This week, I’m passing along the five things your brand or client must embrace to increase its chances of executing a successful social media strategy, based on Geoff Livingston’s book Now is Gone with my own take and additions.
1. Give Up Control of the Message (click here to read)
2. Participate Within the Communities (click here to read)
3. Stakeholders Who are Social Media Savvy (click here to read)
4. Dedicate the Resources (click here to read)
5. Ethics and Transparency
People want to participate within communities with people they can trust. That also applies to your company or the community relations managers who lead your social media efforts. Social media communities have little patience – if any – for unethical actions or smoke and mirrors.
The first part of that equation is conducting your business in an ethical way. This isn’t about what you tell your audience. This is about how you operate as a company. Making mistakes is acceptable – depending on the mistake, of course – as long as you own them and make changes to lessen the chance of it happening again. Having a positive corporate reputation about the way you do business will help soften the beach for your social media effort.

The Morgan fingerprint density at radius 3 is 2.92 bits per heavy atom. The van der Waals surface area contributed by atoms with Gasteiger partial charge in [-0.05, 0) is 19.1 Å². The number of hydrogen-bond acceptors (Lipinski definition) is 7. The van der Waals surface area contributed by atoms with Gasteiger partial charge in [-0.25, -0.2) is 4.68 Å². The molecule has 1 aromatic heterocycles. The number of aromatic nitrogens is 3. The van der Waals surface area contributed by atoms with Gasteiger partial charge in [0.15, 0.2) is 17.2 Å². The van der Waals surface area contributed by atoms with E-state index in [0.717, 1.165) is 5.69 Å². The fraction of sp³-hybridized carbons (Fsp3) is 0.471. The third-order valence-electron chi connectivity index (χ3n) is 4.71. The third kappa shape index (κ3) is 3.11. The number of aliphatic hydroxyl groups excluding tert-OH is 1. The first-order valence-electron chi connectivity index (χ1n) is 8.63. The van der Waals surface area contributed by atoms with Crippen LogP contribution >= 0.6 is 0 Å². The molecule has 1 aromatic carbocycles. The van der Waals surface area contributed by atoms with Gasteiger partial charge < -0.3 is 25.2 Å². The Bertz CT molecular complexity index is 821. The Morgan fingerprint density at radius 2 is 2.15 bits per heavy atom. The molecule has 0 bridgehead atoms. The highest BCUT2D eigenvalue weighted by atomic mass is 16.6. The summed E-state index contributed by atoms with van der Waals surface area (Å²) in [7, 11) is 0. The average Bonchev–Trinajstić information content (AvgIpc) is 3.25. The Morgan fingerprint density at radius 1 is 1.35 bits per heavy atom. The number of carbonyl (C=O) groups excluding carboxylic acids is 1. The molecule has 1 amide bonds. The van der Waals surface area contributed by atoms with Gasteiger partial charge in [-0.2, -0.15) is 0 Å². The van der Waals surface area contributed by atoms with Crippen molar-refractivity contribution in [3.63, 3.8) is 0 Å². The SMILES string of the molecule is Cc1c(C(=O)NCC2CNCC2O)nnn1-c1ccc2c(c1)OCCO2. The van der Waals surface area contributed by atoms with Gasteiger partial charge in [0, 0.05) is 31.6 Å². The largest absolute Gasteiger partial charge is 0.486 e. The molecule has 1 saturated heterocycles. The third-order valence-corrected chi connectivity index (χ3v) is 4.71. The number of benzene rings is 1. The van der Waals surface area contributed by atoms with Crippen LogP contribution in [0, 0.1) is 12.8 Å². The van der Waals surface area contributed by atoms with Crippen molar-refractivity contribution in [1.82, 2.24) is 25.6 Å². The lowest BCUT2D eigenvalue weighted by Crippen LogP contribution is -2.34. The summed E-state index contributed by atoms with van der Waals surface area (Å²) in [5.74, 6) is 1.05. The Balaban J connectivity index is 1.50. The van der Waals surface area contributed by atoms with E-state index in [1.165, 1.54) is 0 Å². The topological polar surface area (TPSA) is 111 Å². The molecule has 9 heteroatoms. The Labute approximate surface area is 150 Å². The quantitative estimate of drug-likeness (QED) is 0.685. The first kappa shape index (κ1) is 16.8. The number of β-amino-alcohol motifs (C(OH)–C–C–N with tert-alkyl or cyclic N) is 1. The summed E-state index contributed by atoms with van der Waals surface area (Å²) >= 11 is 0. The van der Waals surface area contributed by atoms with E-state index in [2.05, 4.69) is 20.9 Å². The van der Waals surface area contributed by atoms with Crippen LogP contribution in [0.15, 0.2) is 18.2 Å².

Likewise, the social media community expects more transparency than you may be used to providing. The one-to-one relationships that these networks provide empower everyday consumers to ask direct questions and receive direct replies. You don’t have to give away total access to your business, but if you have a reputation for hiding issues, spinning facts and skirting responsibility, then you’re online outreach will most likely fail.
As Geoff says, “If your company has not traditionally been open in its dialogue with consumers, this should be a red flag for you. The company may not be new media ready.”
What’s missing from this series? What other important ideas should a brand embrace before planning and executing a social media strategy? What would you add to the list and why?
*Image by Scott Feldstein and used under the Creative Commons Attribution License.